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|2. White City|
|3. Young Ned Of The Hill|
|4. Misty Morning, Albert Bridge|
|5. Cotton Fields|
|6. Blue Heaven|
|7. Down All The Days|
|10. Gartloney Rats|
|11. Boat Train|
|13. Night Train To Lorca|
|14. London You're A Lady|
|15. Star Of The County Down|
|16. The Limerick Rake|
|17. Train Of Love|
|18. Everyman Is A King|
|19. Yeah Yeah Yeah Yeah Yeah|
|20. Honky Tonk Women|
1989's Peace & Love was produced by Steve Lillywhite, marked other band members' musically coming to the fore more often as MacGowan became increasingly volatile. Standout tracks include 'Gridlock', 'Blue heaven', MacGowan's superb 'White City' and the band's first CD single Misty Morning, Albert Bridge'. Six pack of bonus tracks include the charting single Yeah Yeah Yeah Yeah Yeah', the traditional 'Star of The County Down', and the Pogues take on 'Honkey Tonk Women. Essay by Patrick McCabe, extensive liner notes by David Quantick.
The last great Pogues album, and the beginnings of the end of Shane MacGowan's association with the band. Much of Peace And Love is written and sung by the band's other members, and while this is no problem in itself--any of Phil Chevron, Terry Woods or Jem Finer could have carried a band by themselves--the album as a whole has the somewhat strained quality of people forcing themselves to have a good time despite everything. This is not to suggest MacGowan contributes nothing of interest. "White City", a lament to a demolished dog track, and "Down All The Days", a tribute to the writer Christy Brown, are both examples of everything MacGowan was good at: an economic and morbidly funny use of language, and an ability to wring new melodies from the most worn folk chord progressions. However, the real attractions here are turned in by MacGowan's long-suffering bandmates: Chevron's shimmering madman's lullabye "Lorelei" especially, a glorious and frustrating hint of a solo career that, disappointingly, has shown no sign of happening. --Andrew Mueller --This text refers to an out of print or unavailable edition of this title.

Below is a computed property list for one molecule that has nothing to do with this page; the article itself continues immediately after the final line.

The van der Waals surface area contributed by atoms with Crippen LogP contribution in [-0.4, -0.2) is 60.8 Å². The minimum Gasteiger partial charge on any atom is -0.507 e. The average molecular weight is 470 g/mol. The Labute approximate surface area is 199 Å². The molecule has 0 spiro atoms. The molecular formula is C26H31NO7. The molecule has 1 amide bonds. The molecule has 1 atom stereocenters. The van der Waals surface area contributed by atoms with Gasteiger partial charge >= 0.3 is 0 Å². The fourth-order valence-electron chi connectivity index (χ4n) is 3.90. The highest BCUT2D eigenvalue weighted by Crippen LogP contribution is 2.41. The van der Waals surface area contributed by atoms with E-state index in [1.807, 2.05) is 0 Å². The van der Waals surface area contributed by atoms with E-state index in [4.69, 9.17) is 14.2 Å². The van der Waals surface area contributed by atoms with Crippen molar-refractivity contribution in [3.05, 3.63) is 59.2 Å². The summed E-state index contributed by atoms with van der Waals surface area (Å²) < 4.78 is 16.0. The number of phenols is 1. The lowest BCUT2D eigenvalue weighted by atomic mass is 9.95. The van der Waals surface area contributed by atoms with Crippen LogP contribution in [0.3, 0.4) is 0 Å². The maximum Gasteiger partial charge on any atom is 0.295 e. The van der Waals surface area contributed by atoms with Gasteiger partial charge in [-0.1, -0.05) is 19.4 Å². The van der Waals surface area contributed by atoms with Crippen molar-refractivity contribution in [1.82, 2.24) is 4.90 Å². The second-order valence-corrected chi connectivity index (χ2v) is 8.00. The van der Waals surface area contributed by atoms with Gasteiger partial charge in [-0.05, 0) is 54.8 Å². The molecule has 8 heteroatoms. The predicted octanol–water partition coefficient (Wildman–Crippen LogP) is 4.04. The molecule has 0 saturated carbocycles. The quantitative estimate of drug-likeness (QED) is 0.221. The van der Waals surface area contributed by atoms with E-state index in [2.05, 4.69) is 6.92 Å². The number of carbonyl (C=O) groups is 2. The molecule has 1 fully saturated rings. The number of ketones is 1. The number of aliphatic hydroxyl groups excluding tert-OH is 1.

Strangely enough, the mix of world music stew you find on this album works rather well, and at a time when they might have been stumped for new material, this is a better album... Read morePublished on July 7 2003 by Greekfreak
I never saw "My Left Foot" but know all the words to "Down All the Days." "Peace and Love" is the perfect mix of fun (Boat Train), anger (Young Ned of the Hill), and droll humor... Read morePublished on April 28 2002 by "dusti-shmusti"
it's an inconsistent album. Doesn't have the same kick as the albums that preceded it. The tracks Tombstones, Cotton Fields, USA, and Down All Days are examples of what I'm talking... Read morePublished on Feb. 27 2002
The best Pogues LP is the classic IF I SHOULD FALL FROM GRACE WITH GOD.
PEACE & LOVE is a strong second place. Read more
I'm a great Pogues fan and love pretty much all their stuff (except that latest green-on-black album), but this is the first of our worn-out cassettes I'm looking to replace on CD. Read morePublished on May 17 2000 by Jasmijn
While this cd probably isn't their best one, Peace and Love has some unforgettable songs on it. My favorites: "Young Ned of the Hill", which truly does make me want to... Read morePublished on Jan. 20 2000 by Suze
If you already own "If I Should Fall From Grace With God", this is your next choice.
Wonderful, even though its near the end of Shane's creative input with the... Read more